The Good of Mining: Jobs and Training

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(Photo credit: Bill Braden Photo) 

It's Mining Week in the NWT!  ”The Good of Mining” is a series highlighting the important relationship that NWT residents have with the NWT’s mining sector.

You have no-doubt heard that mining is the NWT’s number one private industry contributor to the economy.

But what does that actually mean for people who live here? And how does the nearly $1 billion, (and sometime even more), in economic activity generated by mining benefit the NWT?  The first, and perhaps most obvious answer, is: jobs and training for NWT residents.


Our mines employ a lot of people. 

And while there are workers who fly in and out of our territory, many jobs are filled by NWT residents. These mining jobs pay well — and give hundreds of NWT families access to good-paying middle-class incomes.

To ensure, residents are benefitting from mineral development in their territory, the GNWT requires the proponents of all major projects to sign Socio Economic Agreements.  They include employment targets for companies mining in the NWT. 

It has meant:

  • 1,592: Direct Northern jobs provided by the NWT’s operating mines with Socio-Economic Agreements in 2017.
  • 819: Direct Northern Indigenous jobs generated across the operating mines.
  • 27,000: Person-years of local employment provided by the operating diamond mines since 1996 — the year the first Socio-Economic Agreement was signed with Ekati Diamond Mine.

Indirect Jobs

In addition to those employed by NWT mines directly, countless other NWT residents work for companies or organizations that exist because of mining activity. 

In 2017, the transportation sector contributed about 1300 jobs to the NWT economy - and the construction sector contributed a further 1400. While it is difficult to know exactly how many indirect jobs exist specifically because of mining, we know that from transportation to construction, to grocery stores, hotels - and even government, numerous jobs are filled by NWT residents working to service the local presence, need and consumption of our mining sector.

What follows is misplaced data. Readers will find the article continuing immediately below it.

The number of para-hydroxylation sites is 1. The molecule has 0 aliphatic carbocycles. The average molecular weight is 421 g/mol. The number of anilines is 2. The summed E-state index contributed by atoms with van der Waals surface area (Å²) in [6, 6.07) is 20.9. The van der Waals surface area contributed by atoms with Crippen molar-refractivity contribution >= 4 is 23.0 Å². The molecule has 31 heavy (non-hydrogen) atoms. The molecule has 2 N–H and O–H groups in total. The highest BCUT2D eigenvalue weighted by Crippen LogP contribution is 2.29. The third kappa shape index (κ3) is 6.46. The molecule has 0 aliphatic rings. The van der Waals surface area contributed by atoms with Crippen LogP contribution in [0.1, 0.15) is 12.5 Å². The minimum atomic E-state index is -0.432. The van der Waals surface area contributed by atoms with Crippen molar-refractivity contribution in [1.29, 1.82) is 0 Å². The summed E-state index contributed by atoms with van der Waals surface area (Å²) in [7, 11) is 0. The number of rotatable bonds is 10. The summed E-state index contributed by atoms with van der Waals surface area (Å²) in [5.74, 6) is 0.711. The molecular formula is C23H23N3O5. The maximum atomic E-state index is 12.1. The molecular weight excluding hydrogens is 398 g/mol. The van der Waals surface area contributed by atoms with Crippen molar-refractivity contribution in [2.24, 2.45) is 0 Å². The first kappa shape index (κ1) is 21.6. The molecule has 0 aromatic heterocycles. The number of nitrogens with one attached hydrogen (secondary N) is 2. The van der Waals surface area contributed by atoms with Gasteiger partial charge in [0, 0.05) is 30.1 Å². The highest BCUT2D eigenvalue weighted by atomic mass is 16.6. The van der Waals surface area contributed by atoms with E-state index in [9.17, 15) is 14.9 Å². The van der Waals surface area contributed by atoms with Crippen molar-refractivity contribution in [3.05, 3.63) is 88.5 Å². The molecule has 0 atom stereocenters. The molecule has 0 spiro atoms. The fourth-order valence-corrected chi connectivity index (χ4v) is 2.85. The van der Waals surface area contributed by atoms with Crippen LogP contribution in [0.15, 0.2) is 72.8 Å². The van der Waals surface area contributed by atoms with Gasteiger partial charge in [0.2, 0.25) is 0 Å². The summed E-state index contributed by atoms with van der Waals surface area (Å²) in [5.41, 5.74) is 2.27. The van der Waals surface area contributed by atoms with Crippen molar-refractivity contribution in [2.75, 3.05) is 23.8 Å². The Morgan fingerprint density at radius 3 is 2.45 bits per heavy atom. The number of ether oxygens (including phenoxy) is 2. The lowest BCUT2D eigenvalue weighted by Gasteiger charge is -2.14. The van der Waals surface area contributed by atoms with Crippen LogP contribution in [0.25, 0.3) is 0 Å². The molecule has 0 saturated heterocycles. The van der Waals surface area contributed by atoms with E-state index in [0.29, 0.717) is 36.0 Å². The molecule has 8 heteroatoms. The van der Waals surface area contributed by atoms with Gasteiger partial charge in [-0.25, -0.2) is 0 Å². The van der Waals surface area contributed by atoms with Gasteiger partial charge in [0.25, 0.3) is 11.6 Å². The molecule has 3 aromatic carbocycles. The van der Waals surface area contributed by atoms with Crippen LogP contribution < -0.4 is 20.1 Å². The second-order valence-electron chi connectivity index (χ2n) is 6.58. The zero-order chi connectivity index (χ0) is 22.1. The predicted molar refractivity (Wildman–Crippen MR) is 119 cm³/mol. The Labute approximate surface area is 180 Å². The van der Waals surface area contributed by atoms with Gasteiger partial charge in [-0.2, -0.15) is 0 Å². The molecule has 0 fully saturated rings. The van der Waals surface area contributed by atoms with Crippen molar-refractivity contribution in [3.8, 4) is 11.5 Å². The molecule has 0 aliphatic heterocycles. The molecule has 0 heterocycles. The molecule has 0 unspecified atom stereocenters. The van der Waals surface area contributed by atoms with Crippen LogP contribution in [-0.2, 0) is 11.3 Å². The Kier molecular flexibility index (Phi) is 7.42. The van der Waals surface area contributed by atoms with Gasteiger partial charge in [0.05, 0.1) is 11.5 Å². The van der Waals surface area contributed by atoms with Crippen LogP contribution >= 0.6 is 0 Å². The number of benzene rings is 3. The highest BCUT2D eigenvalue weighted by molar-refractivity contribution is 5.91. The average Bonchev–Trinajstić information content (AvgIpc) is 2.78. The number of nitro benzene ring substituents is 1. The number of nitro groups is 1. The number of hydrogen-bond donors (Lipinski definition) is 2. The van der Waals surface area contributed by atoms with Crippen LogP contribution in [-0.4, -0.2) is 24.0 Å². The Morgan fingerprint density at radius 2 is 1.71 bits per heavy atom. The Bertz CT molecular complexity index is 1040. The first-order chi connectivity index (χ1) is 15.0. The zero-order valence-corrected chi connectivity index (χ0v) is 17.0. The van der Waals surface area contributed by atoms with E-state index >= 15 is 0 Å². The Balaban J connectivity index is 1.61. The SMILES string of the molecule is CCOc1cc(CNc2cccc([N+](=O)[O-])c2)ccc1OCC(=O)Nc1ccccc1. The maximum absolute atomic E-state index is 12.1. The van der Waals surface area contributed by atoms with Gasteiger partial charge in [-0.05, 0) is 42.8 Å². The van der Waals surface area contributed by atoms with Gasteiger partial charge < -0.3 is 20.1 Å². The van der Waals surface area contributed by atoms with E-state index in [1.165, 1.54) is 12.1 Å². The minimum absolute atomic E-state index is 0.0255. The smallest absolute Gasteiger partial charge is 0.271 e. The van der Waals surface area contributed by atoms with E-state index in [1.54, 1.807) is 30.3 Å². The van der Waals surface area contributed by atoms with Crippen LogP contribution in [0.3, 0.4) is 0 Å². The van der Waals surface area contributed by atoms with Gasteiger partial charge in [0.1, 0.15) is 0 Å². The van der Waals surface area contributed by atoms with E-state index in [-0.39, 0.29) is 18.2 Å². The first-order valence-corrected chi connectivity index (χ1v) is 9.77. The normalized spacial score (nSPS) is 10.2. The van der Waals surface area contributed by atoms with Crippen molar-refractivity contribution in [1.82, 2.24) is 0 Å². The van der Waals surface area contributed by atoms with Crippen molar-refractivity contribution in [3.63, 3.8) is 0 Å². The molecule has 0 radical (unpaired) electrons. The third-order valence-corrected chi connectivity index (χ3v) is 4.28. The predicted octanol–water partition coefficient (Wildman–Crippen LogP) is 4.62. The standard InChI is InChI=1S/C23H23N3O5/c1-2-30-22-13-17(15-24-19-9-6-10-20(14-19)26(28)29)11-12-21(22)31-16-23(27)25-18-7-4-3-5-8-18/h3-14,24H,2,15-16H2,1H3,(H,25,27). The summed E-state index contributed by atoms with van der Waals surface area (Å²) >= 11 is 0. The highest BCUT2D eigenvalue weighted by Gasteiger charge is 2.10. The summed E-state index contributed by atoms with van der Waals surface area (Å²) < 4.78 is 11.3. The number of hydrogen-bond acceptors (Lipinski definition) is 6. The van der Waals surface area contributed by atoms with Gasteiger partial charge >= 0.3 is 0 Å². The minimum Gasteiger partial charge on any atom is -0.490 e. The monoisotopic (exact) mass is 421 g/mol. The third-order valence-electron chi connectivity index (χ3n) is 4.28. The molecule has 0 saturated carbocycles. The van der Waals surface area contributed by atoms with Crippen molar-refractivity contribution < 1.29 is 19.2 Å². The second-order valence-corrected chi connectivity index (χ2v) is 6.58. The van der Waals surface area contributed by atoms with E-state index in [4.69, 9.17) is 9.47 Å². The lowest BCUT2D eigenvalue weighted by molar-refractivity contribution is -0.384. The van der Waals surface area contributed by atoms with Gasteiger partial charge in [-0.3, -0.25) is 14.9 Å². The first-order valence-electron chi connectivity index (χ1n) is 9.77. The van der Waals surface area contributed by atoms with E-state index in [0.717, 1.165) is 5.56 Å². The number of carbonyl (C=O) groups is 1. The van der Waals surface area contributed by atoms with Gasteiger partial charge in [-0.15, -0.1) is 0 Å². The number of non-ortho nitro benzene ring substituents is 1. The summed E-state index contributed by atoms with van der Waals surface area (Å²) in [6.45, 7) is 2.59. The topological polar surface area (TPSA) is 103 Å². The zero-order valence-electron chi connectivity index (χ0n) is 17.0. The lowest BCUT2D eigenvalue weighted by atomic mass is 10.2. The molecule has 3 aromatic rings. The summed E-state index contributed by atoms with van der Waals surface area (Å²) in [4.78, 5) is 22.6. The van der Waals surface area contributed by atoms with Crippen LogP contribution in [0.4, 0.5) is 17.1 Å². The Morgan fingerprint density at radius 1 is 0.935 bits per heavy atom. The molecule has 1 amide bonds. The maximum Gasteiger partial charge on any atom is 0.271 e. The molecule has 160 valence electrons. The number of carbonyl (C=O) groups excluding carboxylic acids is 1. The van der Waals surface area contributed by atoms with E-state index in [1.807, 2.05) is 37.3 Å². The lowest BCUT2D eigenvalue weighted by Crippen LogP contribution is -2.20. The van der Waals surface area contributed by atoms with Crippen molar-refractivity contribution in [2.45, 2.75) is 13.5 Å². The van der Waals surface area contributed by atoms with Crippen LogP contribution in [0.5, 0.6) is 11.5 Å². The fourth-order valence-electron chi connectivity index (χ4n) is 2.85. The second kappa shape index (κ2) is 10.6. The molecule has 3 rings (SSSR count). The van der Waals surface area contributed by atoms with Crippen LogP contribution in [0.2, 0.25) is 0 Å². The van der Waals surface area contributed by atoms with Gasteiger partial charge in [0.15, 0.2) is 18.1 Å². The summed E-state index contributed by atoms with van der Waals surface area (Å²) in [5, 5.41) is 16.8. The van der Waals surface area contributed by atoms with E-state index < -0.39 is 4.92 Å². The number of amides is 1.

Consider, how many of your friends or family are employed by the mines, and what they buy from restaurants, grocery stores, gift shops and so on.  All of the folks employed to provide those goods and services are also indirectly benefiting from mining in the NWT.


The mining industry has also spurred a great deal of training opportunities for NWT residents. In many cases, these opportunities help workers develop skills relevant far beyond the mine site.  Through joint investments from the GNWT, federal government, and the mining industry, training programs are available for those looking to break into the industry.

Examples include the prospecting, geoscience field assistant, and surface mining courses sponsored in-part by the GNWT, and offered through the NWT Mine Training Society.

Since its inception, the Society has worked with government and NWT mines to help 1,460 NWT residents find employment in the NWT mining industry – that’s 7% of the entire NWT working labour force.

Since its inception, the NWT Mine Training Society has worked with government and NWT mines to help 1,460 NWT residents find employment in the NWT mining industry – that’s 7% of the entire NWT working labour force.

One NWT Resident’s Mining Training Story

NWT mining companies offer their own on-the-job and corporate training. Mentorships, apprenticeships and educational leave are available to most NWT employees Indigenous and NWT-owned corporations are also investing in their people with leadership programming to help them move from the mine site to the boardroom when they are ready.

For the North’s youth, in particular, the mining industry has created opportunities and facilities to pursue apprenticeships and trades.  Case-in-point: the new Heavy Equipment Training Centre at Aurora College’s Thebacha campus in Fort Smith funded jointly by the college, territorial and federal governments – and, of course, the mining industry.

Meanwhile, with the potential for real employment and careers, many NWT residents are seeing a tangible reason to stay in school and seek higher learning. They are going to University in the South and coming home schooled in mining related fields like engineering and geosciences.

For all residents, mining offers the opportunity to embrace the wage economy – buy homes, start families and begin investing in their future.